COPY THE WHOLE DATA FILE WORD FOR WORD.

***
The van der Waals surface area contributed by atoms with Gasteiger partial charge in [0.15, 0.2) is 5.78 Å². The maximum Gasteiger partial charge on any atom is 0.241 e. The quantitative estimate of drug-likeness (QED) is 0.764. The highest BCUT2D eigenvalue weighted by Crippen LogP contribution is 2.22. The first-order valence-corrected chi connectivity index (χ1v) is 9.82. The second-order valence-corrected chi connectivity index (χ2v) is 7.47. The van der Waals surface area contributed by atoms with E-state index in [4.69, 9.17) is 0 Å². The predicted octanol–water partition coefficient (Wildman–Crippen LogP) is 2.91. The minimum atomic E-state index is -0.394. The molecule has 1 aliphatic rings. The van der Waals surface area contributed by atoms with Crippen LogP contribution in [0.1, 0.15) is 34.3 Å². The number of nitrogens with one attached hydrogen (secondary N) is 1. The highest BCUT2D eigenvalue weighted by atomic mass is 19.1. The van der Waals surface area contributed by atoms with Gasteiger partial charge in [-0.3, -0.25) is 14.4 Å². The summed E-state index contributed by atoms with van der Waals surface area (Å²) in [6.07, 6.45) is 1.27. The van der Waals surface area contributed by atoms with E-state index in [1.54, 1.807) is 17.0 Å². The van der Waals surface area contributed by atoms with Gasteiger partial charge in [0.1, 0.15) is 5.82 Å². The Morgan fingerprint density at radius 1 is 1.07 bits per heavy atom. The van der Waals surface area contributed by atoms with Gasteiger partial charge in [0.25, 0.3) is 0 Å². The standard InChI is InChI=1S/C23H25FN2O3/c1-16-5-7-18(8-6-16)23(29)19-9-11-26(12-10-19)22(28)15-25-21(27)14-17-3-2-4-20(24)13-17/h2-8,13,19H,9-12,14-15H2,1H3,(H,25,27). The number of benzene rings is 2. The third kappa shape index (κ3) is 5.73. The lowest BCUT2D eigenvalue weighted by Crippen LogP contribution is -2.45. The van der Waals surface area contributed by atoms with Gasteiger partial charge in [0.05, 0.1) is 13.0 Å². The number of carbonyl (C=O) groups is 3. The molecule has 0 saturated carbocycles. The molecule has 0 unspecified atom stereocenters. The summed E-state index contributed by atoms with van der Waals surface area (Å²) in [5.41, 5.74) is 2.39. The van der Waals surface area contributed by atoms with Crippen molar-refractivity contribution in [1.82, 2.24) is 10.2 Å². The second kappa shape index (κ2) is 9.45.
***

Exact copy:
The van der Waals surface area contributed by atoms with Gasteiger partial charge in [0.15, 0.2) is 5.78 Å². The maximum Gasteiger partial charge on any atom is 0.241 e. The quantitative estimate of drug-likeness (QED) is 0.764. The highest BCUT2D eigenvalue weighted by Crippen LogP contribution is 2.22. The first-order valence-corrected chi connectivity index (χ1v) is 9.82. The second-order valence-corrected chi connectivity index (χ2v) is 7.47. The van der Waals surface area contributed by atoms with E-state index in [4.69, 9.17) is 0 Å². The predicted octanol–water partition coefficient (Wildman–Crippen LogP) is 2.91. The minimum atomic E-state index is -0.394. The molecule has 1 aliphatic rings. The van der Waals surface area contributed by atoms with Crippen LogP contribution in [0.1, 0.15) is 34.3 Å². The number of nitrogens with one attached hydrogen (secondary N) is 1. The highest BCUT2D eigenvalue weighted by atomic mass is 19.1. The van der Waals surface area contributed by atoms with Gasteiger partial charge in [-0.3, -0.25) is 14.4 Å². The summed E-state index contributed by atoms with van der Waals surface area (Å²) in [6.07, 6.45) is 1.27. The van der Waals surface area contributed by atoms with E-state index in [1.54, 1.807) is 17.0 Å². The van der Waals surface area contributed by atoms with Gasteiger partial charge in [0.1, 0.15) is 5.82 Å². The Morgan fingerprint density at radius 1 is 1.07 bits per heavy atom. The van der Waals surface area contributed by atoms with Gasteiger partial charge in [0.25, 0.3) is 0 Å². The standard InChI is InChI=1S/C23H25FN2O3/c1-16-5-7-18(8-6-16)23(29)19-9-11-26(12-10-19)22(28)15-25-21(27)14-17-3-2-4-20(24)13-17/h2-8,13,19H,9-12,14-15H2,1H3,(H,25,27). The number of benzene rings is 2. The third kappa shape index (κ3) is 5.73. The lowest BCUT2D eigenvalue weighted by Crippen LogP contribution is -2.45. The van der Waals surface area contributed by atoms with Gasteiger partial charge in [0.05, 0.1) is 13.0 Å². The number of carbonyl (C=O) groups is 3. The molecule has 0 saturated carbocycles. The molecule has 0 unspecified atom stereocenters. The summed E-state index contributed by atoms with van der Waals surface area (Å²) in [5.41, 5.74) is 2.39. The van der Waals surface area contributed by atoms with Crippen molar-refractivity contribution in [1.82, 2.24) is 10.2 Å². The second kappa shape index (κ2) is 9.45.